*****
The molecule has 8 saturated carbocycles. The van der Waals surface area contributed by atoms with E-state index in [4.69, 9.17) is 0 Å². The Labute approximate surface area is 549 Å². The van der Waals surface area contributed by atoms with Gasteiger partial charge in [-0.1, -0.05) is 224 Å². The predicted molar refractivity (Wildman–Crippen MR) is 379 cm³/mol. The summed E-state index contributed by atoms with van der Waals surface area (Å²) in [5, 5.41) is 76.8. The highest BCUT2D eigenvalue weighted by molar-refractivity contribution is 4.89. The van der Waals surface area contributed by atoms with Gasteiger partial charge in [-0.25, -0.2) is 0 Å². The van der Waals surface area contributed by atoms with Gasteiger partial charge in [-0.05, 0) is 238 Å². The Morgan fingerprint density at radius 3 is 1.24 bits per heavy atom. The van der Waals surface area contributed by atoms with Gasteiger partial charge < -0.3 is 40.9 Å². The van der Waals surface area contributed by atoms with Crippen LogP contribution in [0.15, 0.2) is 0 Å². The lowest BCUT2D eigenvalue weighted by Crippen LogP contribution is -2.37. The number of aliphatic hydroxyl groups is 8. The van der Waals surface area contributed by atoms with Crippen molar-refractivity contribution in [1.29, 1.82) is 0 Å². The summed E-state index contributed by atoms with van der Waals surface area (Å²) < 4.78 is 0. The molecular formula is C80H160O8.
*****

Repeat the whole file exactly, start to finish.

The molecule has 8 saturated carbocycles. The van der Waals surface area contributed by atoms with E-state index in [4.69, 9.17) is 0 Å². The Labute approximate surface area is 549 Å². The van der Waals surface area contributed by atoms with Gasteiger partial charge in [-0.1, -0.05) is 224 Å². The predicted molar refractivity (Wildman–Crippen MR) is 379 cm³/mol. The summed E-state index contributed by atoms with van der Waals surface area (Å²) in [5, 5.41) is 76.8. The highest BCUT2D eigenvalue weighted by molar-refractivity contribution is 4.89. The van der Waals surface area contributed by atoms with Gasteiger partial charge in [-0.25, -0.2) is 0 Å². The van der Waals surface area contributed by atoms with Gasteiger partial charge in [-0.05, 0) is 238 Å². The Morgan fingerprint density at radius 3 is 1.24 bits per heavy atom. The van der Waals surface area contributed by atoms with Gasteiger partial charge < -0.3 is 40.9 Å². The van der Waals surface area contributed by atoms with Crippen LogP contribution in [0.15, 0.2) is 0 Å². The lowest BCUT2D eigenvalue weighted by Crippen LogP contribution is -2.37. The number of aliphatic hydroxyl groups is 8. The van der Waals surface area contributed by atoms with Crippen molar-refractivity contribution in [1.29, 1.82) is 0 Å². The summed E-state index contributed by atoms with van der Waals surface area (Å²) < 4.78 is 0. The molecular formula is C80H160O8.